n August, Tesco
chairman John Allan warned BBC Radio 4 that the supermarket was “very short of drivers”. “It’s a combination of many EU drivers having decided to go home and also the ageing age profile.”
Analysis of the ONS Labour Force Survey for the three months to the end of June for Logistics UK shows 14,000 EU HGV drivers left the UK in the year to June 2020, and only 600 returned over the following 12 months. As of the end of July this year, the HGV driver shortage stood at 100,000, according to the Road Haulage Association.
To plug the gap and to avoid an empty shelves crisis, HGV driver wages have surged. But how much of an impact will the situation have on the Tesco share price and the company’s bottom line, if any?
Tesco share price rises on return to cash
In the year-to-date, the Tesco share price is up 6.9% at 254.45p as of 20 September – and is up 14.4% in the last 52-weeks. Much of the muted growth in the Tesco share price can be attributed to the supermarket selling off its businesses in Malaysia and Thailand for $10.6bn. The rollback of its international expansion helped it pay out £5bn to shareholders via a special dividend, and make a £2.5bn contribution to its pension scheme.
The Tesco share price is also up 4.3% in the past month, suggesting investors aren’t too worried about Christmas being cancelled. Even Allan stressed to BBC Radio 4 listeners that the situation shouldn’t be exaggerated.
“At the moment, we’re running very hard just to keep on top of the existing demand, and there isn’t the capacity to build stocks that we’d like to see … in that sense, I think there may be some shortages at Christmas,” said Allan. “But I wouldn’t want to overdramatise the extent to which that would be the case, I think it’s very easy to make a drama out of a modest crisis.”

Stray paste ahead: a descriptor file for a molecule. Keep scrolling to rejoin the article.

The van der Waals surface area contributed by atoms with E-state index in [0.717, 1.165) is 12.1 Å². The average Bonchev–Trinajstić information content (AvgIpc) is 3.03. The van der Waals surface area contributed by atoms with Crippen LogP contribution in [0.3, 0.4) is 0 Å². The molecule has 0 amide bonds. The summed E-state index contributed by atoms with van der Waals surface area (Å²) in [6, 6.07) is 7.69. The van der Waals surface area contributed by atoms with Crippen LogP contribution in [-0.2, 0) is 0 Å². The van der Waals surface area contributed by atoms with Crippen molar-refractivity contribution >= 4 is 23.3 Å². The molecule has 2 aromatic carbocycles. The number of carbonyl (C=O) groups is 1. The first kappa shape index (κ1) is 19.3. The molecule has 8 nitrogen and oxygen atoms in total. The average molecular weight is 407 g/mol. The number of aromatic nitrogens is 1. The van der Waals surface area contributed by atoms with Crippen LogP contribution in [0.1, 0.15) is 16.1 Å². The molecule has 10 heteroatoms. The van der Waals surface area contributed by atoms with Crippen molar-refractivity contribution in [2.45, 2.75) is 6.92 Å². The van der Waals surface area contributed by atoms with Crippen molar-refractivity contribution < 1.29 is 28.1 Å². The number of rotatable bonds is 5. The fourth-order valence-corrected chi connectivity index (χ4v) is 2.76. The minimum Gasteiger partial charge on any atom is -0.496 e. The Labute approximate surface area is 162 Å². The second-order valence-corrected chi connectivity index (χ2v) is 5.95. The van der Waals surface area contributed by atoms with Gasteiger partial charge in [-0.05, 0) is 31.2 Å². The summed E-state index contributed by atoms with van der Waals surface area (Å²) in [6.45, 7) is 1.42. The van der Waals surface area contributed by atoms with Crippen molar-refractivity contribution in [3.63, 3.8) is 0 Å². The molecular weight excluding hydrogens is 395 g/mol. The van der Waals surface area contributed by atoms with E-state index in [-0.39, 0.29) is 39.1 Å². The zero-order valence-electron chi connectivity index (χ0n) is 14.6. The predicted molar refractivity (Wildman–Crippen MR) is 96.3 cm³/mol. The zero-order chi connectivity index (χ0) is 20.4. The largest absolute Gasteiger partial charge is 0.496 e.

A case of the overblown?
The proof will be in the pudding. Tesco reports its interim results on 6 October, and though the current situation is unlikely to be reflected in the second-quarter financials, the supermarket should give an indication as to how it might affect sales over the festive period and during the third quarter in particular.
Operating profits for fiscal 2021 fell 28.3% year-over-year to £1.8bn, as Covid-19 led to higher payroll and health and safety costs. Free cashflow fell 29.8% year-on-year to £1.2bn. But sales increased 7% to £53.4bn, and the supermarket left its dividend unchanged from 2019-2020 at 9.15p. This suggests it’s confident of a quick recovery.
The company stated in its fiscal year 2021 results that operating profits should return to pre-pandemic levels in 2022. Yet, even if the HGV driver and food shortages end up leading to a drop in year-on-year sales and unexpected operating costs being incurred, this might not dampen the outlook.
In reaction to April’s fiscal year 2021 results, analysts at Hargreaves Lansdown wrote: “Even if profit growth remains unexceptional, Tesco could be interesting to a certain type of investor. A reinforced balance sheet and a prospective dividend yield of 4.7% that’s well covered by free cash could be of interest for income-seeking portfolios.”
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